Welcome to my first official blog post for tales from a wild heart! These blog posts will be all about my subjects and the stories behind photographs. Currently, I am working on a collection called Wild Hearts which is about all our equine native horses and ponies (with a focus on endangered breeds). The Wild Hearts collection has brought me and my camera far and wide across the UK from the sweeping fells in Cumbira, the Hebrides, the vast landscapes of Exmoor and beyond. So far, I have travelled xxx miles on my journey.
The reason I embarked on this mammoth photography series was to create a body of work which captures the heart and soul of our native breeds.To show the world how important these breeds are for our heritage, land and to display, above all, the beauty of every horse. I’m passionate about creating a very special art book to preserve the beauty and heart of some of the rarest native breeds. Today, I really want to talk about one of my very first breeds I photographed for Wild Hearts.
The Hardy Fell Pony
The Rare Breed Survival Trust has classed the Fell pony as endangered meaning there are only 6,500 left in the world. An important element of my series was to photograph all the semi-wild native breeds in their own natural habitat. To begin the project, I photographed the Dalewin Fell ponies. They are all owned by hill farmers dedicated to maintaining the semi-wild pony herds who live in the hills across the vast Cumbrian Fells.
There are no Fells that are truly “wild” in the sense of “belonging to no-one”. Every pony is owned by someone, though they may be running free on hundreds of acres of common land. The local farms that have “fell rights” give their owners commoners’ rights to turn-out ponies on the fell. These hill bred ponies form a hardy fell pony that maintains the type of the ideal Fell pony.
I was so struck by the spender and rugged beauty of the uplands. Seeing the ponies free living wild in their rightful home was so breathtaking. The Fell ponies play an important part in biodiversity upon the Fells. The breed is considered to be a conservation grazer helping the landscape to naturally regenerate. Sheep move slowly close-cropping everything in their path but conservation grazers eat more selectively, creating an open sward to allow plants and trees to germinate and regenerate. The ponies’ large hooves break up the ground, helping seeds to develop while increasing plant fertility and diversity. One of our most historic native breeds is bringing back a greater variety of insects, birds, mammals as well as plants. So, as you can see the importance of the fell pony remain, gracing our harshest uplands is so important.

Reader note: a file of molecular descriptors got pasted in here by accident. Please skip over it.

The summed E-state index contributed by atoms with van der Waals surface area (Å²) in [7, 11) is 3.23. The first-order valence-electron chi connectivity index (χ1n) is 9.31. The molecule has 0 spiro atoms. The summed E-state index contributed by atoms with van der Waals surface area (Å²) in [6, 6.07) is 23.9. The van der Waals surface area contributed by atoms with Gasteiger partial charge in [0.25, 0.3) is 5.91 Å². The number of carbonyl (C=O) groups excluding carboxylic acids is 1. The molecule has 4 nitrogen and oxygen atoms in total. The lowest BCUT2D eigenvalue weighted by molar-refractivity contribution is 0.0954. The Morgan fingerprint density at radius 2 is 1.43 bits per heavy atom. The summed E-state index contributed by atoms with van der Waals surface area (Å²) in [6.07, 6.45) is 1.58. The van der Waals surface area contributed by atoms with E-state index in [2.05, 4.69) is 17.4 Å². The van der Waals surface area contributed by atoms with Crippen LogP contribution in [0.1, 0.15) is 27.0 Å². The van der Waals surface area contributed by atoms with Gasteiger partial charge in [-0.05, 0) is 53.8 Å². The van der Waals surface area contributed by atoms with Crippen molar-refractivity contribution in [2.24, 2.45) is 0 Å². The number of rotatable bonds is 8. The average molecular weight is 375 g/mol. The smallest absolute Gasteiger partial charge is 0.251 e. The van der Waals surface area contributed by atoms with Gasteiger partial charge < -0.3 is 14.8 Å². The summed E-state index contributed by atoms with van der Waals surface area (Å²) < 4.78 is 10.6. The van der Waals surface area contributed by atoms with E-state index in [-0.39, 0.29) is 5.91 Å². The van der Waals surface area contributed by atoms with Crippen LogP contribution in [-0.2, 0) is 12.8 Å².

However, even though the Fell ponies have shaped the landscape of its home on the fells of northern England. The Fell ponies face grave uncertainty with DEFRA and Natural England’s farming stewardship schemes are diminishing their future. Consequently, farmers are giving up the tradition of pony keeping on the uplands. The land-owners are taking tenant agreements back off farmers and are then receiving money to plant trees and shrub and huge swathes of the uplands where the Fell pony grazes will also be fenced off, reducing the grazing abilities of the ponies. Without the uplands, our native free ponies will just simply disappear from our countryside.